These are some known and not-so-known whitetail deer facts.
The whitetail deer is the most popular game animal in North America, and folks all over the continent make it a yearly quest to harvest one in their sometimes too short window of opportunity.
Even for those who don’t often go deer hunting, there’s rarely an occurrence in which they see a whitetail and don’t stop to observe it. They’re a common sight in many places, but also a mysterious and confounding animal, especially for those who hunt them.
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These whitetail deer facts set them apart from other animals found in North America, and make them a revered piece of the natural wildlife in our country.
To digest the plants they eat, deer have a four-chambered stomach. Whitetails will eat leaves, twigs, fruits and nuts, grass, corn, alfalfa, and even lichens and other fungi. They chew cud as a result, like many livestock animals.
Whitetail deer are found in just about every portion of the United States, excluding parts of the western central states to the California coast.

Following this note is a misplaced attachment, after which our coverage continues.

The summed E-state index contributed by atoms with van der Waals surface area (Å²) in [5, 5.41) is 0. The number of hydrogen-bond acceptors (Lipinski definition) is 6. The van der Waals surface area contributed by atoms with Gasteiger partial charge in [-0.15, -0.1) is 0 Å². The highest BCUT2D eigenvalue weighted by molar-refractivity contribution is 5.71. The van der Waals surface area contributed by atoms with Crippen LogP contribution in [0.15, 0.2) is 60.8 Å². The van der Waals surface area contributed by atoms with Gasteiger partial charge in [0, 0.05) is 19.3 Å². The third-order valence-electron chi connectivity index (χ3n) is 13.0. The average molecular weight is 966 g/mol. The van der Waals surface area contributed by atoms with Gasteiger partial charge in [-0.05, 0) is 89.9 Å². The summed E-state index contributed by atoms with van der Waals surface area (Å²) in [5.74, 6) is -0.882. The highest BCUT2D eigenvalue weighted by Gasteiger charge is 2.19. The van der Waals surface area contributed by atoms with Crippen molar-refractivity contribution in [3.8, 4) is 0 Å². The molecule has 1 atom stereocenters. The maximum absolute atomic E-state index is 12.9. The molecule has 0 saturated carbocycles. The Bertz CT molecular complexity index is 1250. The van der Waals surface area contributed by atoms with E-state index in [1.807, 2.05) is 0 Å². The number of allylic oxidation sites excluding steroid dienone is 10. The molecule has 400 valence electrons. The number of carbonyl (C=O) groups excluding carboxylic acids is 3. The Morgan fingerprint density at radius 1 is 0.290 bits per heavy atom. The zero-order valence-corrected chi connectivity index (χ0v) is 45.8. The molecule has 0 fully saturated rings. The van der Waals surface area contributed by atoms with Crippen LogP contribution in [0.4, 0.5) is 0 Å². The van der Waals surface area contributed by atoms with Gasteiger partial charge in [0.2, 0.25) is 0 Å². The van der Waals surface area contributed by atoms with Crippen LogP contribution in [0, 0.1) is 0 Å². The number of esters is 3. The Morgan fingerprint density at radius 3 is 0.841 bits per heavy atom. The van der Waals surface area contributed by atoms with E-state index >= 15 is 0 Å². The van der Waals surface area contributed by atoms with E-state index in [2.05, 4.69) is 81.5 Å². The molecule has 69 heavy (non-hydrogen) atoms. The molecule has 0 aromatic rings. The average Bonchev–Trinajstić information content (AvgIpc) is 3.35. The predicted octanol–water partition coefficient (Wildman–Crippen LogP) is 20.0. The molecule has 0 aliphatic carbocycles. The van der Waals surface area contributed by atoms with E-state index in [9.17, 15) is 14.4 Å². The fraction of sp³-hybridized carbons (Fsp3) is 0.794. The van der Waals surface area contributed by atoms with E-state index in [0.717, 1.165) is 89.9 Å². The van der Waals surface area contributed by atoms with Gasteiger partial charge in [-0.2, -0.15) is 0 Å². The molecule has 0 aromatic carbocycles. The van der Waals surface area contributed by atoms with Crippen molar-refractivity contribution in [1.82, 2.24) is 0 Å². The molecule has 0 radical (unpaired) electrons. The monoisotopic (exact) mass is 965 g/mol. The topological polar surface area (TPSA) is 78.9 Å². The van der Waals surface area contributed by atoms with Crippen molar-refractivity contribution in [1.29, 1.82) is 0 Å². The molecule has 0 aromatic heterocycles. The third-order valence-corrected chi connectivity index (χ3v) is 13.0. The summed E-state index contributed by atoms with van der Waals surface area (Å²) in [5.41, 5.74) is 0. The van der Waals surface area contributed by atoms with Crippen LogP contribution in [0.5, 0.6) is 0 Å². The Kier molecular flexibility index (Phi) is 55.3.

The whitetail got its name from the white hair on the underside of its tail. When alerted to danger, they will stick their tail straight up in the air to warn other deer.
Whitetails have scent glands on their legs and feet that they use to communicate with other deer.
Able to reach speeds of 40 miles an hour, whitetail deer can leap over nine-foot fences and walls and broad jump 30 feet with a running start.
Once they’ve set up in an established area, deer will typically not leave unless spooked by predators or human hunters.
Some experts believe the whitetail deer’s hearing is so good they can determine how far away a sound was made. Their ears can turn in any direction without moving their heads.
Deer herds are typically controlled by an older female. Bucks entering into herds fight for dominance and the ability to breed with a herd’s females.
Does give birth to one to three fawns a year, typically in the spring after a gestation period of seven months.
The term “buck” comes from Frontier days, when a male deer hide was worth $1, or one buck.
Whitetail deer have different colors depending on the season and location. Their spring and summer coats are generally reddish-brown, and they take on a duller gray color in the winter.
Hunting whitetail deer is a complex and involved process, as any experienced outdoorsman will tell you. Their outstanding sense of smell and hearing are constant forces to battle against, and they will continue to be the most sought after game species if their population numbers maintain their levels.
Overpopulation is as much of a concern as anything else with whitetail deer, and hunters are often viewed as a main tool in the management of reasonable numbers.